USA Native Soul Quartet back with “Soul Step”, Talking Drum Records
Native Soul’s second album, “Soul Step” opens with the eponymous song charachterized by soft tones which instantly recalls the sounds of ‘70s fusion: Noah Haidu on keyboards plays for a long while the same chords creating suspense and Marcus McLaurin repeats a funky sequence of notes at electric bass while Peter Brainin phrasing on soprano sax. The introduction leads to the main theme tune in unison, creating a relaxed atmosphere.
End Of A Love Affair (Edward C. Redding), is the only standard on the CD. Interpreted in a smooth jazz style and stripped of sadness, it is opened by pressing the piano chord sequence that follows the tenor sax along with the fast pace dictated by the drummer with the tick of chopsticks on plates. It slows down only for more melodic digressions by Haidu at the piano supported by McLaurin on bass and then the main theme is taken up and abandoned in Haidu “nervous” improvisations, followed by changes in Brainin. In the closure Steve Johns on drums reserves its own space. A song that lasts about 8 minutes but flies away with its brilliant and light sound.
The album changes again with blues tinge of Deep Blue, a relaxing and romantic ballad characterized by the crystalline sound of the piano and sax that take turns, supported by a rhythm section of bass-bodied and vibrant. Haidu is split between oiano and Hammond while McLaurin arpeggio on electric bass remindes a guitar. The arrangement is enhanced and increases in volume during sax improvisation and the Hammond gives a certain gospel impression to the conclusion.
While you will be impressed since the first three songs for the variety of moods, solutions and arrangements, this is confirmed by the ominous tones that characterize Inner Search with Brainin “insinuating” flute searching for atonality, dirtying the final notes and flanked by a stamp mat keyboard, or from Mingus where Brainin returns to pick up the sax seducing the listener with its clear sound and creates a certain suspense along with the stride piano of Haidu and strokes on the snare drum that “thunder” or even from Slipstream sound fresh with the time marked by rapid double bass.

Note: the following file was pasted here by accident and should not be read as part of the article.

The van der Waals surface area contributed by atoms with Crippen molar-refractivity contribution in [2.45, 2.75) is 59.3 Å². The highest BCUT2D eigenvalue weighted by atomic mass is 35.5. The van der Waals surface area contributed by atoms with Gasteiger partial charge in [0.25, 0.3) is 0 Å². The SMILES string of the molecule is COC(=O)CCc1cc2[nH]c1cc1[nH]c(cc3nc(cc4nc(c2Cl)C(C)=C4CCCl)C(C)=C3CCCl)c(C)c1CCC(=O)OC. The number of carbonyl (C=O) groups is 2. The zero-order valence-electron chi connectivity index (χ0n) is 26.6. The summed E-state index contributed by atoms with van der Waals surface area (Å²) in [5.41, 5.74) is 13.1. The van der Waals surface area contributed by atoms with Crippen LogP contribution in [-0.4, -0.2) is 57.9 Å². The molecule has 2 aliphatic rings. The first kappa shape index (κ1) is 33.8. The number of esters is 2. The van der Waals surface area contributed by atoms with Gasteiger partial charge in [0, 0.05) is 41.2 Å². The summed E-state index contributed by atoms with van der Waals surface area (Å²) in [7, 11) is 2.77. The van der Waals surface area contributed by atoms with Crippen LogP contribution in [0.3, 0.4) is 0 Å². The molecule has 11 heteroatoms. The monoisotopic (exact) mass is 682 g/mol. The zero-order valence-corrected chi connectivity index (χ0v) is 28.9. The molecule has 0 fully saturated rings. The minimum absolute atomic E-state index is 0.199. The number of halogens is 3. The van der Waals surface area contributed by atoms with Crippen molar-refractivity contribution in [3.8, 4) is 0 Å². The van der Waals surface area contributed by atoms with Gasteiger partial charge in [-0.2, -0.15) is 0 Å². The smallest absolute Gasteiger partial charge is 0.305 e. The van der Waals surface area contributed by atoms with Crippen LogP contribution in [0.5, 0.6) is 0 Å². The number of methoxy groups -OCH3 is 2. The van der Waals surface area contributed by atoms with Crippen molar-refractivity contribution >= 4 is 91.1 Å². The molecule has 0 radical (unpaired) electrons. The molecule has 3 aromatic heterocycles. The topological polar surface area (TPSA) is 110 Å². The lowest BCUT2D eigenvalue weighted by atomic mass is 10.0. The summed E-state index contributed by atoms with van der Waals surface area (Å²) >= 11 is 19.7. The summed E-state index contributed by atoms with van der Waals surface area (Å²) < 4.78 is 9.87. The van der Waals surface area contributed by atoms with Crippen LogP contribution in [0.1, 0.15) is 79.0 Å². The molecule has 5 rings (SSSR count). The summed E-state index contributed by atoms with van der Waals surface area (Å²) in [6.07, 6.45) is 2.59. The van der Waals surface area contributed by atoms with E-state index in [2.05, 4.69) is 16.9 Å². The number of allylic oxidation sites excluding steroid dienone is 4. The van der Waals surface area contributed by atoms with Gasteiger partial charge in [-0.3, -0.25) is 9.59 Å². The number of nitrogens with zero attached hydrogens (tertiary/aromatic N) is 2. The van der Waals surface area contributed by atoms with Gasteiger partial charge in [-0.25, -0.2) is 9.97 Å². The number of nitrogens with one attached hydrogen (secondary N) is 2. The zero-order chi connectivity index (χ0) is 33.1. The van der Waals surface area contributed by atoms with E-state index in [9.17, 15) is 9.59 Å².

This does not mean that you never lose a certain elegance and composure and consistency in executions in assembling the compositions of the four musicians in a single project, which can really be said to be leading all equally.
It is still the round with a cover of Castles Made of Sand (Jimi Hendrix) characterized by funky electric bass entrusted with opening and closing mirror. The melody is entrusted to the enthralling and brilliant sax improvisation becomes more “whining” followed by a long solo imaginative keyboards that take the place of the guitar of the original version.
It slows down the pace at which Brainin Into the Night in the flute melody in the first fan and then blown matt just makes the dreamy atmosphere. If, by the title Talking Drum one might expect an explosive start battery, the opening of this piece is soft and sensual instead entrusted to the piano, followed by bass and drums once again to support the entry of the notice of the sax melody and makes his long solo, leaving space in the end the piano with its cascades of notes.
The swinging One For Op immediately transmits relax and serenity, while a streak of romanticism is guaranteed in the driving bop Gift Within the stamp matt sax accompanied by the sweet notes of the keyboard.